Correct me if I’m wrong, but never really tried it before, right? Splicing blockchains together to form a new blockchain – super complex stuff – of course, that’s why it took us years to finally come close to seeing this happen.
So the point of doing this is to allow Ethereum to scale while increasing decentralization. So, what are the steps required for a merger to occur?
Progress on The Merge
VB: At this point, it’s basically testing. There are already some basic testnets and a full implementation of everything The Merge needs to happen. There are implementations of consensus clients and there are implementations of what we now call execution clients – so Geth and Nethermind are a lot of work.
Geth’s lead developer, Peter Salaggi, tweeted just a few days ago that Geth is basically one PR away from being ready for The Merge. A PR means “pull request” – it’s basically a chunk of code that was suggested to be added to the Geth project, which would then actually be added and included at some point in the near future. But obviously there is still quite a bit of testing to be done.
The part with the least testing and still some finishing touches is what we call the initial sync process. This is when a node joins the network for the first time, how do they download existing statistics, existing account balances, contracts, code and what all those things are so that they can become part of the network and go from there, and some Subtlety, how does the previous PoW party do this, and how does the PoS party do this interplay? So there’s a bunch of technical stuff out there, and there’s been huge progress in that as well.
I think people generally feel good about The Merge right now, all this is just a bunch of technical work, a bunch of tests, more tests, hopefully we’ll merge soon.
CR: Okay, obviously the big question is when do you think this will happen?
VB: Some say June, some say July or August – I don’t know.
CR: Once a merger happens, that doesn’t mean the developers can wrap up their work and pack up and go home, right? This is the first step in a multi-year and very complex process.
Can you summarize the different stages that will happen after a merger until you think: “Okay, Ethereum is finally done”? I don’t know if you can say that Ethereum was complete at that time, or at least in the current vision.
VB: I think the closest we came to summarizing the roadmap I released in December was about the five buckets I used to describe what was left to do:
- The Merge, which basically refers to PoS.
- The Surge, which is increasing the capacity of the chain, is basically sharding and doing more before that, and then doing some more.
- The Verge, or Verkle tree, is basically a technique to make validating chains easier, so nodes don’t have to be as heavy or as big computers as they used to be.
- The Purge, which makes the chain lighter and makes the code lighter by not requiring every node in the network to process and store all the old history.
- The Splurge, which includes everything else that’s left.
There’s a lot of different buckets in there, there’s an upgrade to the EVM, there’s the proposer-builder separation, and this pretty long list of upgrades with all sorts of buzzwords and all sorts of interesting projects. Then there are longer-term things like ZK-snarks, which may be ubiquitous in the Ethereum protocol in 5 or 10 years.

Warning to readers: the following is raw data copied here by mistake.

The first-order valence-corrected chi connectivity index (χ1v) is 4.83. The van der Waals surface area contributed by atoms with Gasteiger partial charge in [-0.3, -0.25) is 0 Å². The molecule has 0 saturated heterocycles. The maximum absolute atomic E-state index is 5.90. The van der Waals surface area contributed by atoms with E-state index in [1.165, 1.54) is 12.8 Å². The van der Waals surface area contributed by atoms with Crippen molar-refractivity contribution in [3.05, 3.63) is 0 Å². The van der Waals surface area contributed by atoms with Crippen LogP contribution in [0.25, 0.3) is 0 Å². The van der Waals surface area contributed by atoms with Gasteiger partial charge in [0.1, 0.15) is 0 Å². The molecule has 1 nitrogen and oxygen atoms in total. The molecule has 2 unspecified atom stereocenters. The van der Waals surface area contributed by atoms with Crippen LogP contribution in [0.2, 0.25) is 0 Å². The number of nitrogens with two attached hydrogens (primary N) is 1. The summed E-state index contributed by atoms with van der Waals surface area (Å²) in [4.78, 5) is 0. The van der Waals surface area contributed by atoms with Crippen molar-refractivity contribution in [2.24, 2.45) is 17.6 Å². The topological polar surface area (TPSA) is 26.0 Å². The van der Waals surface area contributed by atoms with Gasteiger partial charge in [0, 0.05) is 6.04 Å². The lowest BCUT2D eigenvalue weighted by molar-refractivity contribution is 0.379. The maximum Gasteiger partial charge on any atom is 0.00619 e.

But a list of these things – switching to PoS, adding sharding so we can do some scaling, making sure we have a good rollup, actually leveraging sharding, making it easier for people to run nodes, making sure we don’t do it because of MEV and these centralizing the problem, trying to make the protocol less complex, not more complex over time, and then make the EVM better – I think if we do all of that, we do what we know we The things that have to be done today, then Ethereum will be in a position [even if] there is nothing else to do…then we’re already in a great place at this point.
If all we manage to do is PoS and sharding, then I still think we’re still in a good place. There’s a sense that we can do the basics, and then there’s the extras, and then there’s the extras. The more additional things we can do, the better and even simpler the Ethereum protocol will become in some ways.
Therefore, if we are willing to accept more ad hoc complexity during development, we may gain more long-term complexity in the protocol design. But if those aren’t done, that’s okay, so we can solidify as many parts of the protocol as there is value as quickly as possible so that people can feel safe and know how this is actually going to work out in the long term.
CR: So basically you have some must-haves and some better-haves throughout the roadmap. To be fair, half of the necessary is PoS and sharding, and the rest is icing on the cake?
VB: I think so.
CR: Do you think Ethereum at this stage will be able to become a single settlement layer for global economic activity when sharding is up and running and has Rollup to further improve scalability?
I think Ethereum must have been big enough back then to be able to do that. I mean obviously there is still the question of “Would everyone be willing to move all their activities to the same blockchain, or even any blockchain?”, but from a pure “it can handle transactions” perspective It seems that Ethereum at that time will be able to do it.
Is this the ideal outcome for you?